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REVIEW: Constitutive Androstane Receptor (CAR) Is a Xenosensor and Target for Therapy

E. M. Kachaylo1,2, V. O. Pustylnyak1,2*, V. V. Lyakhovich1,2, and L. F. Gulyaeva1,2

1Institute of Molecular Biology and Biophysics, Siberian Division of the Russian Academy of Medical Sciences, ul. Timakova 2, 630117 Novosibirsk, Russia

2Novosibirsk State University, ul. Pirogova 2, 630090 Novosibirsk, Russia; fax: (383) 335-9847; E-mail: pustylnyak@ngs.ru

* To whom correspondence should be addressed.

Received March 21, 2011; Revision received April 7, 2011
Constitutive androstane receptor (CAR, NR1I3), which is under consideration in this review, is a member of the superfamily of nuclear receptors. However, certain features distinguish CAR from the variety of nuclear receptors. First, this receptor has structural features that allow it to display constitutive activity in the absence of a ligand and to interact in a species-specific manner with a huge number of ligands diverse in chemical structure and origin. Second, recently many researchers are focused on CAR because the significance is increasingly shown of its influence on a variety of physiological functions, such as gluconeogenesis, metabolism of xenobiotics, fatty acids, bilirubin, and bile acids, hormonal regulation, etc. In addition to the fundamental scientific interest, the study of CAR is of practical importance because changes in CAR activity can lead to disorders in physiological processes, which finally can result in changes in pathological states. However, despite intensive studies, many mechanisms are still unclear, which makes it difficult to understand the role of CAR in the overall picture of molecular regulation of physiological processes. This review analyzes the features and diversity of the functions of CAR.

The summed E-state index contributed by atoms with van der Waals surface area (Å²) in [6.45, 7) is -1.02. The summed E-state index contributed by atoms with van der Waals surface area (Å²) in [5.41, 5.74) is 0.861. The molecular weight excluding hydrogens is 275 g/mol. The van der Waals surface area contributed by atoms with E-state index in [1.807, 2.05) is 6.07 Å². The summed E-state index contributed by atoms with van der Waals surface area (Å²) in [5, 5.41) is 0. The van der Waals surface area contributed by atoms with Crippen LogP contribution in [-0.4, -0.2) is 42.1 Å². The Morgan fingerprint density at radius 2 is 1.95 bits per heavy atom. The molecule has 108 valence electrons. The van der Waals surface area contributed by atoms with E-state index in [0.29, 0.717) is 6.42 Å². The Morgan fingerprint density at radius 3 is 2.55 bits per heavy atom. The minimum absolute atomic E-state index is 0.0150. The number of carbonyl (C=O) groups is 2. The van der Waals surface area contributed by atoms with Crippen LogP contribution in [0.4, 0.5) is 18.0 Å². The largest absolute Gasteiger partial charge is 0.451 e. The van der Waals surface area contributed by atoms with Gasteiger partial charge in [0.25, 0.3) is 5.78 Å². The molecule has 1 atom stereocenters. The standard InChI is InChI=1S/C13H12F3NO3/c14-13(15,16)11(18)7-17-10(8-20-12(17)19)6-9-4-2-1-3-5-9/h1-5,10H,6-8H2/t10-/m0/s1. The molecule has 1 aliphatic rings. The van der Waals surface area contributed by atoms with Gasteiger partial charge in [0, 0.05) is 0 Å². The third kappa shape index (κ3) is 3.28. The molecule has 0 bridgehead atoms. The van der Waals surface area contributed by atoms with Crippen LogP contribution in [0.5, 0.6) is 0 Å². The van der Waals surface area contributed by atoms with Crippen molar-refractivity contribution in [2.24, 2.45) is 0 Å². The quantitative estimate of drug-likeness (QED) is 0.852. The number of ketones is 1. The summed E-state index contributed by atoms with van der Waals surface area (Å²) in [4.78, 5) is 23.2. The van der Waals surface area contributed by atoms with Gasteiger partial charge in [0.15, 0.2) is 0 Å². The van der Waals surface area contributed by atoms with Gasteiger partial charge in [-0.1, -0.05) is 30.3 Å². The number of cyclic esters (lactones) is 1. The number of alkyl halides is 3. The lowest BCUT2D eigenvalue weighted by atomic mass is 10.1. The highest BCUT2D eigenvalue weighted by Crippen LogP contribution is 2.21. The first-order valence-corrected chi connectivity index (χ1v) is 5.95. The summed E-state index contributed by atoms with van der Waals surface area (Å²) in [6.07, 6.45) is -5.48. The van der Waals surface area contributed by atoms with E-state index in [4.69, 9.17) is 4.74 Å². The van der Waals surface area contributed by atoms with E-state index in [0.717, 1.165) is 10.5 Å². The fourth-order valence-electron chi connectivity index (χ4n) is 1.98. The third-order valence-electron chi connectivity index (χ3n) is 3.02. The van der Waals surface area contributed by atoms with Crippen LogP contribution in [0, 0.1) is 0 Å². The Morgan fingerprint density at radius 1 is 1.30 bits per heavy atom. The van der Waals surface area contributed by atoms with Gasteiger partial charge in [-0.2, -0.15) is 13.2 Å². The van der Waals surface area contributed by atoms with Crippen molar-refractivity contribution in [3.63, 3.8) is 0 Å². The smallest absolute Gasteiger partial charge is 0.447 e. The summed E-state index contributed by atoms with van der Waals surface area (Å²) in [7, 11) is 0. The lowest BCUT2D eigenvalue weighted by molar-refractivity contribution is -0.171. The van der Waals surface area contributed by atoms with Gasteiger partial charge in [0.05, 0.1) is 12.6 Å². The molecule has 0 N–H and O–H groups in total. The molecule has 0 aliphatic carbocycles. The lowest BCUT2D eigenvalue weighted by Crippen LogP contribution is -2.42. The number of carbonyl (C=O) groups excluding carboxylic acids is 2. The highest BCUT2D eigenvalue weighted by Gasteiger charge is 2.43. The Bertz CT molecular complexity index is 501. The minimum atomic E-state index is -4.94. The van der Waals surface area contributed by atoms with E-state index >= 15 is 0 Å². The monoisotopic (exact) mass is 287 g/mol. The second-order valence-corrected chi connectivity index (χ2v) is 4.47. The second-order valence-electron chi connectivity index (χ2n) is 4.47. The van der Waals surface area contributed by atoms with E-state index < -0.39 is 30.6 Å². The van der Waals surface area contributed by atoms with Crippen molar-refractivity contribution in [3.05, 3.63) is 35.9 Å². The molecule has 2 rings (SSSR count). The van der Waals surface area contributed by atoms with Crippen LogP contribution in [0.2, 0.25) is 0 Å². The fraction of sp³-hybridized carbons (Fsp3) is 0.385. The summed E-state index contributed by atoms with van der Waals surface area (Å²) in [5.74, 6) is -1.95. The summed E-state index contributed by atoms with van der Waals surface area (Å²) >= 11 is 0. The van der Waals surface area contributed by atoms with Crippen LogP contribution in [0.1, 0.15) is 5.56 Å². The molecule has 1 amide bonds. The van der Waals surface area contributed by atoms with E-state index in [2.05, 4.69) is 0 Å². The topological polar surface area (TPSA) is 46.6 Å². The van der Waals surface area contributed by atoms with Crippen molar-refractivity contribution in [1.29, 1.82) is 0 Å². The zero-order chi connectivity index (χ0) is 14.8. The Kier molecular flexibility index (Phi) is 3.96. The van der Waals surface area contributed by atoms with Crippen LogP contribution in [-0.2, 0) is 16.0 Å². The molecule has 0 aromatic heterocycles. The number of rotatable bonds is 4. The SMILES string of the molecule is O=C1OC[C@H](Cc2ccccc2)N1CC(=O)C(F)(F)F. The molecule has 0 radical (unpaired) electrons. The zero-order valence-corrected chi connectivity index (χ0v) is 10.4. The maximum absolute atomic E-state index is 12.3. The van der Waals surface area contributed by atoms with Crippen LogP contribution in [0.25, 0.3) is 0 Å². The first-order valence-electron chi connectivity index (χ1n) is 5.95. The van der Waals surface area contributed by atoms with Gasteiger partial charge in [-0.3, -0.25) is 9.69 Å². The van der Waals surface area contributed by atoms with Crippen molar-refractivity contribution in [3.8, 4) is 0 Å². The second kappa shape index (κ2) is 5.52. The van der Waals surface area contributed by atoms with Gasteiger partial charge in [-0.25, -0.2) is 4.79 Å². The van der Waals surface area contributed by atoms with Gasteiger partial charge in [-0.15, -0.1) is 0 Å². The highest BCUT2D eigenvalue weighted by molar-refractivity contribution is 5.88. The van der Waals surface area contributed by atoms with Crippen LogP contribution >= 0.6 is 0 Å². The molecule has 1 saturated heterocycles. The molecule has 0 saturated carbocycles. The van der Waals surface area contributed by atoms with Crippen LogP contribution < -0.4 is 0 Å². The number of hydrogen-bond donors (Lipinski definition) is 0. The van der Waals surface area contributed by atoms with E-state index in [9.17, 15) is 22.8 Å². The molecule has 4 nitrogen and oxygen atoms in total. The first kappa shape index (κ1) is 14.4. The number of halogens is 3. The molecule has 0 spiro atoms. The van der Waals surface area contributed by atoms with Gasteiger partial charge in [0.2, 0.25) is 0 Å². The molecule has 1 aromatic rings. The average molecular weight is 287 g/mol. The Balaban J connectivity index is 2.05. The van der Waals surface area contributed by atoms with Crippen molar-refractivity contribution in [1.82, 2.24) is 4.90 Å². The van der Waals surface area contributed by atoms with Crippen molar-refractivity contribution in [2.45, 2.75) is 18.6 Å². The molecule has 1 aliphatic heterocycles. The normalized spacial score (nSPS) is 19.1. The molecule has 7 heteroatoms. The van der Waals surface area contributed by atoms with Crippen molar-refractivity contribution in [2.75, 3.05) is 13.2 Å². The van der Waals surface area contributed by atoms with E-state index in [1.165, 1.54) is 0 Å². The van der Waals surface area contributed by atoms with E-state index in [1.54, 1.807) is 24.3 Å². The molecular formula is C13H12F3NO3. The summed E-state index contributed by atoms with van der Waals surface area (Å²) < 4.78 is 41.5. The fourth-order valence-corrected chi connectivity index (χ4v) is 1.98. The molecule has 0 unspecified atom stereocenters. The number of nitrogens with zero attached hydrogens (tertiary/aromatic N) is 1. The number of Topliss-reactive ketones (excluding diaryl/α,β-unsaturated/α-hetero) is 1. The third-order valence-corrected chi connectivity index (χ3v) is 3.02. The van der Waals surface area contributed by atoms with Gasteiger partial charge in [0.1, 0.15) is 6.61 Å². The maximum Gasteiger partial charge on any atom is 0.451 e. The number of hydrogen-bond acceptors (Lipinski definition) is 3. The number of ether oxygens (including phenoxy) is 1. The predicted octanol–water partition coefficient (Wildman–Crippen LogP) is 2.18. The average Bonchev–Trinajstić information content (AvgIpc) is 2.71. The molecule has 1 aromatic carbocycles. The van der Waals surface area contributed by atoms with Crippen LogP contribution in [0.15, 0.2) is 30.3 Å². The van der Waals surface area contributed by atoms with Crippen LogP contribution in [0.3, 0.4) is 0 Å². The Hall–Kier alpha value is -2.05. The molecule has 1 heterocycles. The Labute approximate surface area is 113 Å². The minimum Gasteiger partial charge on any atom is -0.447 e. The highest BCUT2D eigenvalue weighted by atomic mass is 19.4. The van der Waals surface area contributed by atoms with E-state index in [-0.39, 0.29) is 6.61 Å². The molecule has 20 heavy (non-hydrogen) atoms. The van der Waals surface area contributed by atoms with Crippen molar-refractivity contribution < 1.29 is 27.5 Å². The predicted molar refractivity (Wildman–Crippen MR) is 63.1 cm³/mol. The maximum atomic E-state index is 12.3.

KEY WORDS: CAR, gene expression activation, ligands, xenobiotics, metabolism

DOI: 10.1134/S0006297911100026